2. Guide about 50 to 60 pre-med students and young alumni per year through the 20 month long medical school application process that starts in January of the year before matriculation. Important: If you plan to apply to medical school for matriculation in August 2018, send an email to Erin Cherewatti, the Health Professions Coordinator, and meet with Dean Aronson at least once during the fall of 2016 in advance of the official start of the 2017-2018 application cycle. This process includes gathering materials, and preparing and writing a Health Professions Committee Letter of recommendation for each applicant. This culminates in the uploading of the committee letters, along with 4 to 5 individual letters of recommendation, to the medical schools in late July. It’s important for pre-med students to start meeting with Dean Aronson and Professor of Physics William Loinaz (Chair of the Health Professions Committee) from early on, well before the application season starts, and preferably when they first decide to explore a health related career of any kind. A workshop on writing the personal statement is held every year in December, and registration and a detailed questionnaire are due on January 1 of the year before matriculation.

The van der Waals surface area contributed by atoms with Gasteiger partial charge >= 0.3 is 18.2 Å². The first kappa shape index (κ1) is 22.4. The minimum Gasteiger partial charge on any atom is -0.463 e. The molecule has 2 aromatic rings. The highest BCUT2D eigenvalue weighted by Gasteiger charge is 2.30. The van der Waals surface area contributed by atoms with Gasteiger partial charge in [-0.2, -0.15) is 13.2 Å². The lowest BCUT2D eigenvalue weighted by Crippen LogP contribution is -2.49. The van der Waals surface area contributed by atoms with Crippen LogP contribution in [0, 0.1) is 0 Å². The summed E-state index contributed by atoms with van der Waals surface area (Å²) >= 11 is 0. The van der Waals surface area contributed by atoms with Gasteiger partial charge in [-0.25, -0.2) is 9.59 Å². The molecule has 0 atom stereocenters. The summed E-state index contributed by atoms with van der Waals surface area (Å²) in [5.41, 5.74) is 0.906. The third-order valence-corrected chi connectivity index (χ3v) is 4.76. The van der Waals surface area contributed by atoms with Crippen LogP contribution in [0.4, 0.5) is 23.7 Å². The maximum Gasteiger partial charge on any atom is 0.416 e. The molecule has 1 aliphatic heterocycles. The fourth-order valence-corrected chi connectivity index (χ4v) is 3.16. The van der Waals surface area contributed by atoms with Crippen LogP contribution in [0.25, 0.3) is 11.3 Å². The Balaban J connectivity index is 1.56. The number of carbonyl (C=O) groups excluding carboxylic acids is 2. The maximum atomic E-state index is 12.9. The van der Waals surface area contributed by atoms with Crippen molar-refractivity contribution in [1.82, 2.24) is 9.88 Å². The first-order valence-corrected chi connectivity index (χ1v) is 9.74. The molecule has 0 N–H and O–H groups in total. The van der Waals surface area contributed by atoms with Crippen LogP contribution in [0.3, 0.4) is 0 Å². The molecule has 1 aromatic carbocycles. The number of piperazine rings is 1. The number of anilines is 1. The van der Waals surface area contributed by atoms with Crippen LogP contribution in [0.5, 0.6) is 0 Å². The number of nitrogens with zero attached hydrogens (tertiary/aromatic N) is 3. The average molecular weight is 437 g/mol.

3. Help students seek health-related internships, jobs, fellowships, and apply to other health professions graduate schools.

 4. Serve as liaison and support to the student-run campus organizations that relate to health: GlobeMed, Amherst College Public Health Collaborative, and Charles Drew Health Professions Society.

 5. Serve as advisor to the peer mentoring pre-health program.

 6. Serve as general academic advisor to a group of first year students and sophomores.

 7. Coordinate the Michael Kauffman Research Fellowship, and help run the Amherst College Post-Bac Program.


"Reproductive Health Onscreen"